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  • Hi. Neil from BBC Learning English here.

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  • 6 minute English, from

  • Hello. This is 6 Minute English from BBC Learning English. I'm Neil.

  • And I'm Georgina.

  • Can you swim, Georgina?

  • I can, Neil. I learned to swim as a child and now I enjoy swimming for exercise and to relax.

  • In the summer hundreds of keen swimmers, like Georgina, head off to swimming pools, lakes and beaches to take a dipan informal idiom meaning 'go for a swim'.

  • Swimming has many health benefits and since ancient times has been used to promote strength and well-being.

  • But swimming's not just about exercisethere's far more to it beneath the surface as we'll be finding out in this programme on the history of swimming.

  • Although evidence suggests that ancient Mediterranean people dived eagerly into temple pleasure pools, lakes and the sea, other cultures have 'swum against the tide' — another swimming idiom there, Neilmeaning 'not to follow what everyone else is doing'.

  • Someone who did enjoy swimming was the poet, Lord Byron.

  • He wrote poems popularising the sport and in 1810 swam the Hellespont, a stretch of water separating Europe from Asia.

  • But in which modern country can the Hellespont be foundthat's my quiz question, Georgina.

  • Is it: a) Greece? b) Cyprus? or c) Turkey?

  • I think Lord Byron visited Istanbul, so I'll say c) Turkey.

  • OK, we'll find out the answer at the end of the programme.

  • For all its good points, swimming seems to have lost its appeal in Europe after the decline of the Roman Empire.

  • According to historian and swimming enthusiast, Professor Kevin Dawson, the rise of Christian beliefs discouraged swimming, as he explains here to BBC World Service programme, The Forum:

  • You have some beliefs that water is this unsafe space, unnatural space for human beingsthat it's a perpetuation of the chaos that existed before God created land, or that water is a mechanism for punishment like the Great Flood story or pharaoh's army being destroyed in the Red Sea.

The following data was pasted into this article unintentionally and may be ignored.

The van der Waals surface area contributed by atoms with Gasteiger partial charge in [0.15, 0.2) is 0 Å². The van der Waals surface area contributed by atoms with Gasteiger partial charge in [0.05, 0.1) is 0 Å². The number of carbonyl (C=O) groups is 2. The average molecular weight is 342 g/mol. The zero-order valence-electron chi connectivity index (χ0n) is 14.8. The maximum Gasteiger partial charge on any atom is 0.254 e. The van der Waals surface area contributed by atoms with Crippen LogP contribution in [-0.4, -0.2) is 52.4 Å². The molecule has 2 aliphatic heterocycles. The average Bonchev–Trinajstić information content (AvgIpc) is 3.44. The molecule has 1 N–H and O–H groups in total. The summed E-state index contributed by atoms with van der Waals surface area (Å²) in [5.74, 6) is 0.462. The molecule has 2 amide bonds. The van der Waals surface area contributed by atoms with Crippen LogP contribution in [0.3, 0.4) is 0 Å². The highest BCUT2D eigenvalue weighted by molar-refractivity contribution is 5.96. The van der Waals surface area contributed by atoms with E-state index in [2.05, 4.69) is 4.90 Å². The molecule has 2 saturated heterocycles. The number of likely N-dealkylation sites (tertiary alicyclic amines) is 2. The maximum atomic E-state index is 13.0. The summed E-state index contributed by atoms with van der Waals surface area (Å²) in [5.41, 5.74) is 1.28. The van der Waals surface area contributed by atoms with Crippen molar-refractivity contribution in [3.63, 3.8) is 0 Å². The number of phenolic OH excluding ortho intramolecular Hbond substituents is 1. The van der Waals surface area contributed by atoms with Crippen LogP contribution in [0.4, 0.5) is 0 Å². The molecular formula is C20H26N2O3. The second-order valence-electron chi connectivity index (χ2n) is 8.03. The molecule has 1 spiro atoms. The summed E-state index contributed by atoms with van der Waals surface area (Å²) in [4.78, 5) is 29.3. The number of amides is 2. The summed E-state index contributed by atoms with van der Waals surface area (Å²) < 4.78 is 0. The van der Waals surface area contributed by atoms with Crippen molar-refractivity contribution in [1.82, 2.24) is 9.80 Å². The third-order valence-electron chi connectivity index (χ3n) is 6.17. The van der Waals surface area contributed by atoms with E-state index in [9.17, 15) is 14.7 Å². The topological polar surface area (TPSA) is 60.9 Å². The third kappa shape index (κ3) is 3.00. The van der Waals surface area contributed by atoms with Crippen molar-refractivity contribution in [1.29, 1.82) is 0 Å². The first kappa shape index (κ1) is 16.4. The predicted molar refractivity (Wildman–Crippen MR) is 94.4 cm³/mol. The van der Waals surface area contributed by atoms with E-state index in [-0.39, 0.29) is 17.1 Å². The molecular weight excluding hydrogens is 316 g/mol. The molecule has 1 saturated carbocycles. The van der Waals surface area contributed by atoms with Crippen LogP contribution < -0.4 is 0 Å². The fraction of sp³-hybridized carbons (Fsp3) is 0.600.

• But then there's also beliefs that swimming is immodestmost people at the time swam nude and so church officials discouraged swimming because they felt that it lead to immodest behaviour.

  • As well as being considered unsafe or chaotic, swimming was seen as immodestshocking because it shows too much of the body.

  • This was because most people at the time swam nudenaked, without clothes.

  • Another place with a long history of swimming is the remote Maldives Islands in the Indian Ocean.

  • In the Maldives, access to shallow, warm sea-water lakes called lagoons makes it an unbeatable place for swimming.

  • But even on a tropical island, things haven't always gone swimmingly as diver and Maldives resident, Mikael Rosen, told BBC World Service programme, The Forum.

  • Listen for the reason Mikael gives for the change in people's attitudes to swimming in the Maldives.

  • Most citizens of the Maldives have half a mile to a lukewarm lagoon.

  • Given that, they could be world leaders in swimming, but in the 1960s the government recruited a lot of teachers from India, Sri Lanka.

  • They didn't know anything about the water culture and they noticed that the young students playing hookythey were in the lagoons, and swimming soon got frowned upon, but now the government and the local organisationsthey try to reclaim swimming.

  • Did you hear the reason Mikael gave, Neil?

  • Yes, he said that young students were playing hooky to go swimming in the lagoons.

  • Play hooky is an informal way of saying 'stay away from school without permission'.

  • Right, and that meant swimming quickly got frowned upon, or disapproved of.

  • It seems a bit unfair since there was already a strong culture of swimming in the Maldives which the arriving teachers didn't fully appreciate.

  • Well, I know which I'd rather dosit in a classroom or swim in a warm tropical lagoon!

  • Swimming, right? But then you would never have learned about Lord Byron.

  • Yes, in your quiz question you asked me about Lord Byron swimming the Hellespont, a stretch of water separating Europe from Asia.

  • I asked you in which country the Hellespont can be found.

  • Is it: a) Greece? b) Cyprus? or c) Turkey? What did you say?

  • I said c) Turkey. Was I right?

  • Yes, you were, Georgina!

  • The Hellespont, also known as the Straits of Dardanelles, is a six-kilometre-wide stretch of water in Turkey.

  • Let's recap the vocabulary from this programme on swimming, which some people informally call taking a dip.

  • Someone who swims against the tide refuses to do what everyone else is doing.

  • In the past, swimming was considered immodestshocking because it showed too much of the body.

  • Another word for naked or not wearing any clothes is nude.

  • Children who play hooky stay away from school without permission.

  • And finally, if something is 'frowned upon' it's disapproved of.

  • That s all for our dive into the deep end of the vocabulary of swimming.

  • As we've discovered, there's plenty of idioms and expressions relating to swimming and water!

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  • Bye for now!

  • Goodbye!

Hi. Neil from BBC Learning English here.

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B1 swimming maldives georgina programme byron turkey

The history of swimming - 6 Minute English

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    林宜悉 posted on 2021/09/15
Video vocabulary